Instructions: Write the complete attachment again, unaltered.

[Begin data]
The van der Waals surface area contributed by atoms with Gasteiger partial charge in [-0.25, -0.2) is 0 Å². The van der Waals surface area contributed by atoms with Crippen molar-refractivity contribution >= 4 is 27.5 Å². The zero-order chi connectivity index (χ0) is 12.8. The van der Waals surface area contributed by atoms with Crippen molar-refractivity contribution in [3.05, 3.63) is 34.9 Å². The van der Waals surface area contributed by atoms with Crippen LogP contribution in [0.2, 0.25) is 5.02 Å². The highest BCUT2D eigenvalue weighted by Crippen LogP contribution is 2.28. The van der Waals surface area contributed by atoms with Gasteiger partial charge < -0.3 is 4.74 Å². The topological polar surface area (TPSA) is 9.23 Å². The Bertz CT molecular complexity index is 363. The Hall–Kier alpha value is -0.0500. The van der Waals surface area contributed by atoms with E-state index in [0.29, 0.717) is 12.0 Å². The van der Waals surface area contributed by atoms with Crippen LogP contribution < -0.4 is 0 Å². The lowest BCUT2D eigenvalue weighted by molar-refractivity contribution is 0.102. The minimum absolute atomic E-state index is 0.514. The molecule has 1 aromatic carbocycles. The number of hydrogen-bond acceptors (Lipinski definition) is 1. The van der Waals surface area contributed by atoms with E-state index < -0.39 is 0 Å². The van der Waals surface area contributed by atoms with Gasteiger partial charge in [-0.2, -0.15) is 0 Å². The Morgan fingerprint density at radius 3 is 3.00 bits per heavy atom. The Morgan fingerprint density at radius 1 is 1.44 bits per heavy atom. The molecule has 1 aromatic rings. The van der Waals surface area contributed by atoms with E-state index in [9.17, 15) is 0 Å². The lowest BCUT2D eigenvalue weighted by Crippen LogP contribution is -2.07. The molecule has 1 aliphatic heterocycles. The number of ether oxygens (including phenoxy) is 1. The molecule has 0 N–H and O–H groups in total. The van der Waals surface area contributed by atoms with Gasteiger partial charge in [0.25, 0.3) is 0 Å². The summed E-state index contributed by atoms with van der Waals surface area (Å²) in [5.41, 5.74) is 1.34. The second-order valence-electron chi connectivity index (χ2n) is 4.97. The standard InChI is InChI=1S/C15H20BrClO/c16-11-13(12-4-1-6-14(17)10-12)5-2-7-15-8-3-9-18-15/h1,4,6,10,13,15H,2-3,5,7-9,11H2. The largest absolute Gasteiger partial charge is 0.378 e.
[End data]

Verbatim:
The van der Waals surface area contributed by atoms with Gasteiger partial charge in [-0.25, -0.2) is 0 Å². The van der Waals surface area contributed by atoms with Crippen molar-refractivity contribution >= 4 is 27.5 Å². The zero-order chi connectivity index (χ0) is 12.8. The van der Waals surface area contributed by atoms with Crippen molar-refractivity contribution in [3.05, 3.63) is 34.9 Å². The van der Waals surface area contributed by atoms with Crippen LogP contribution in [0.2, 0.25) is 5.02 Å². The highest BCUT2D eigenvalue weighted by Crippen LogP contribution is 2.28. The van der Waals surface area contributed by atoms with Gasteiger partial charge < -0.3 is 4.74 Å². The topological polar surface area (TPSA) is 9.23 Å². The Bertz CT molecular complexity index is 363. The Hall–Kier alpha value is -0.0500. The van der Waals surface area contributed by atoms with E-state index in [0.29, 0.717) is 12.0 Å². The van der Waals surface area contributed by atoms with Crippen LogP contribution < -0.4 is 0 Å². The lowest BCUT2D eigenvalue weighted by molar-refractivity contribution is 0.102. The minimum absolute atomic E-state index is 0.514. The molecule has 1 aromatic carbocycles. The number of hydrogen-bond acceptors (Lipinski definition) is 1. The van der Waals surface area contributed by atoms with E-state index < -0.39 is 0 Å². The van der Waals surface area contributed by atoms with Gasteiger partial charge in [-0.2, -0.15) is 0 Å². The Morgan fingerprint density at radius 3 is 3.00 bits per heavy atom. The Morgan fingerprint density at radius 1 is 1.44 bits per heavy atom. The molecule has 1 aromatic rings. The van der Waals surface area contributed by atoms with E-state index in [9.17, 15) is 0 Å². The lowest BCUT2D eigenvalue weighted by Crippen LogP contribution is -2.07. The molecule has 1 aliphatic heterocycles. The number of ether oxygens (including phenoxy) is 1. The molecule has 0 N–H and O–H groups in total. The van der Waals surface area contributed by atoms with Gasteiger partial charge in [0.25, 0.3) is 0 Å². The summed E-state index contributed by atoms with van der Waals surface area (Å²) in [5.41, 5.74) is 1.34. The second-order valence-electron chi connectivity index (χ2n) is 4.97. The standard InChI is InChI=1S/C15H20BrClO/c16-11-13(12-4-1-6-14(17)10-12)5-2-7-15-8-3-9-18-15/h1,4,6,10,13,15H,2-3,5,7-9,11H2. The largest absolute Gasteiger partial charge is 0.378 e.